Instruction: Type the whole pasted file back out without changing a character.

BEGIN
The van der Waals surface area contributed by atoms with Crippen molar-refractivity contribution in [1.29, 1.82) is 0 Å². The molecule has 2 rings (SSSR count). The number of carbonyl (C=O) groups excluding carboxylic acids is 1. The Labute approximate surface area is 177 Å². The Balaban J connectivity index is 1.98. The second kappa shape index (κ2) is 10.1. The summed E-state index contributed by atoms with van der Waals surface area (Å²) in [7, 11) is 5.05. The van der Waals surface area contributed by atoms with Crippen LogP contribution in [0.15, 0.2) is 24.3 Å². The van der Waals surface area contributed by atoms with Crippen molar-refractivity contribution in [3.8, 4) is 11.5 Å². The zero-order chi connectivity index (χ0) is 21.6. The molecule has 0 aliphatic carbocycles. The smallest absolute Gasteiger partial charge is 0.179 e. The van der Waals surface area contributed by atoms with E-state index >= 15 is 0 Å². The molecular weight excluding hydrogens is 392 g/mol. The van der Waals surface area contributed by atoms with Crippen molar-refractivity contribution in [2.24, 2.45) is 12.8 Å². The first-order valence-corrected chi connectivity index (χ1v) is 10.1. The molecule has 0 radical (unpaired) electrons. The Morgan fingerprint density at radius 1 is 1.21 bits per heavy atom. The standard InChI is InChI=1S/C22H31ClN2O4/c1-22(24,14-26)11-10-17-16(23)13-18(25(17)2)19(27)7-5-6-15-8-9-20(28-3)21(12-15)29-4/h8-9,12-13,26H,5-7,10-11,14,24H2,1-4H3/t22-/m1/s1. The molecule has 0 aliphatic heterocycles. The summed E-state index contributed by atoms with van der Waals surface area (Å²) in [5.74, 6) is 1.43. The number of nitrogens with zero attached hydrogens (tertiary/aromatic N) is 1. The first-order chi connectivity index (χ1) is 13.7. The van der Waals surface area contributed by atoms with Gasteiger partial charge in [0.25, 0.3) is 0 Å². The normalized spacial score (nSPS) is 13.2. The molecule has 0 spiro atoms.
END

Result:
The van der Waals surface area contributed by atoms with Crippen molar-refractivity contribution in [1.29, 1.82) is 0 Å². The molecule has 2 rings (SSSR count). The number of carbonyl (C=O) groups excluding carboxylic acids is 1. The Labute approximate surface area is 177 Å². The Balaban J connectivity index is 1.98. The second kappa shape index (κ2) is 10.1. The summed E-state index contributed by atoms with van der Waals surface area (Å²) in [7, 11) is 5.05. The van der Waals surface area contributed by atoms with Crippen LogP contribution in [0.15, 0.2) is 24.3 Å². The van der Waals surface area contributed by atoms with Crippen molar-refractivity contribution in [3.8, 4) is 11.5 Å². The zero-order chi connectivity index (χ0) is 21.6. The molecule has 0 aliphatic carbocycles. The smallest absolute Gasteiger partial charge is 0.179 e. The van der Waals surface area contributed by atoms with E-state index >= 15 is 0 Å². The molecular weight excluding hydrogens is 392 g/mol. The van der Waals surface area contributed by atoms with Crippen molar-refractivity contribution in [2.24, 2.45) is 12.8 Å². The first-order valence-corrected chi connectivity index (χ1v) is 10.1. The molecule has 0 radical (unpaired) electrons. The Morgan fingerprint density at radius 1 is 1.21 bits per heavy atom. The standard InChI is InChI=1S/C22H31ClN2O4/c1-22(24,14-26)11-10-17-16(23)13-18(25(17)2)19(27)7-5-6-15-8-9-20(28-3)21(12-15)29-4/h8-9,12-13,26H,5-7,10-11,14,24H2,1-4H3/t22-/m1/s1. The molecule has 0 aliphatic heterocycles. The summed E-state index contributed by atoms with van der Waals surface area (Å²) in [5.74, 6) is 1.43. The number of nitrogens with zero attached hydrogens (tertiary/aromatic N) is 1. The first-order chi connectivity index (χ1) is 13.7. The van der Waals surface area contributed by atoms with Gasteiger partial charge in [0.25, 0.3) is 0 Å². The normalized spacial score (nSPS) is 13.2. The molecule has 0 spiro atoms.